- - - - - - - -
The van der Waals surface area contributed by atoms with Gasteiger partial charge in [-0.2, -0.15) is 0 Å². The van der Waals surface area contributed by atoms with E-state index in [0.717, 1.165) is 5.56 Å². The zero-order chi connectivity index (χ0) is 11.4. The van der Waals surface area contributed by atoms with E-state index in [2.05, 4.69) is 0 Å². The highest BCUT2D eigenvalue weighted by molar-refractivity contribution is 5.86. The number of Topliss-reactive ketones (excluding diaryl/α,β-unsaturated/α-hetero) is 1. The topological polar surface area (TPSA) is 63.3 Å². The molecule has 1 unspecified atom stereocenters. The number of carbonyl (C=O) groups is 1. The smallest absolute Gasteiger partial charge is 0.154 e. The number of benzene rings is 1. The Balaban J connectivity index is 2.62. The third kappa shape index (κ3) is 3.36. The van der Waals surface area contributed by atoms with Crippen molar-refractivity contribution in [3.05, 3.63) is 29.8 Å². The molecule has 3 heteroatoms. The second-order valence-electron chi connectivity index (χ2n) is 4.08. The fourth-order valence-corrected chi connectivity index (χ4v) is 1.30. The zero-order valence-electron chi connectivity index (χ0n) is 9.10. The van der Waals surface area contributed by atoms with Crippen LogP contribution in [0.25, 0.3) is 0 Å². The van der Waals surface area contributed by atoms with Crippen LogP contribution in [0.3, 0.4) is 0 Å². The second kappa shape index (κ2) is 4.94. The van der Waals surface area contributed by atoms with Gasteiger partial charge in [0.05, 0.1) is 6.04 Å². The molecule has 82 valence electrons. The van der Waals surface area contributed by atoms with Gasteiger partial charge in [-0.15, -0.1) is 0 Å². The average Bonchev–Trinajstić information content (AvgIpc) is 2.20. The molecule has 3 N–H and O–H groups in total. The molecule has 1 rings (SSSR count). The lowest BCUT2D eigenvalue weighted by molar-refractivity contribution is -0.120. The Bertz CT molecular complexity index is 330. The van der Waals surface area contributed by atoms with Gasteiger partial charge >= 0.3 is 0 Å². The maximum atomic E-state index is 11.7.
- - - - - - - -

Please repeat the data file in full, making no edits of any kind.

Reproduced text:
The van der Waals surface area contributed by atoms with Gasteiger partial charge in [-0.2, -0.15) is 0 Å². The van der Waals surface area contributed by atoms with E-state index in [0.717, 1.165) is 5.56 Å². The zero-order chi connectivity index (χ0) is 11.4. The van der Waals surface area contributed by atoms with E-state index in [2.05, 4.69) is 0 Å². The highest BCUT2D eigenvalue weighted by molar-refractivity contribution is 5.86. The number of Topliss-reactive ketones (excluding diaryl/α,β-unsaturated/α-hetero) is 1. The topological polar surface area (TPSA) is 63.3 Å². The molecule has 1 unspecified atom stereocenters. The number of carbonyl (C=O) groups is 1. The smallest absolute Gasteiger partial charge is 0.154 e. The number of benzene rings is 1. The Balaban J connectivity index is 2.62. The third kappa shape index (κ3) is 3.36. The van der Waals surface area contributed by atoms with Crippen molar-refractivity contribution in [3.05, 3.63) is 29.8 Å². The molecule has 3 heteroatoms. The second-order valence-electron chi connectivity index (χ2n) is 4.08. The fourth-order valence-corrected chi connectivity index (χ4v) is 1.30. The zero-order valence-electron chi connectivity index (χ0n) is 9.10. The van der Waals surface area contributed by atoms with Crippen LogP contribution in [0.25, 0.3) is 0 Å². The van der Waals surface area contributed by atoms with Crippen LogP contribution in [0.3, 0.4) is 0 Å². The second kappa shape index (κ2) is 4.94. The van der Waals surface area contributed by atoms with Gasteiger partial charge in [0.05, 0.1) is 6.04 Å². The molecule has 82 valence electrons. The van der Waals surface area contributed by atoms with Gasteiger partial charge in [-0.15, -0.1) is 0 Å². The average Bonchev–Trinajstić information content (AvgIpc) is 2.20. The molecule has 3 N–H and O–H groups in total. The molecule has 1 rings (SSSR count). The lowest BCUT2D eigenvalue weighted by molar-refractivity contribution is -0.120. The Bertz CT molecular complexity index is 330. The van der Waals surface area contributed by atoms with Gasteiger partial charge >= 0.3 is 0 Å². The maximum atomic E-state index is 11.7.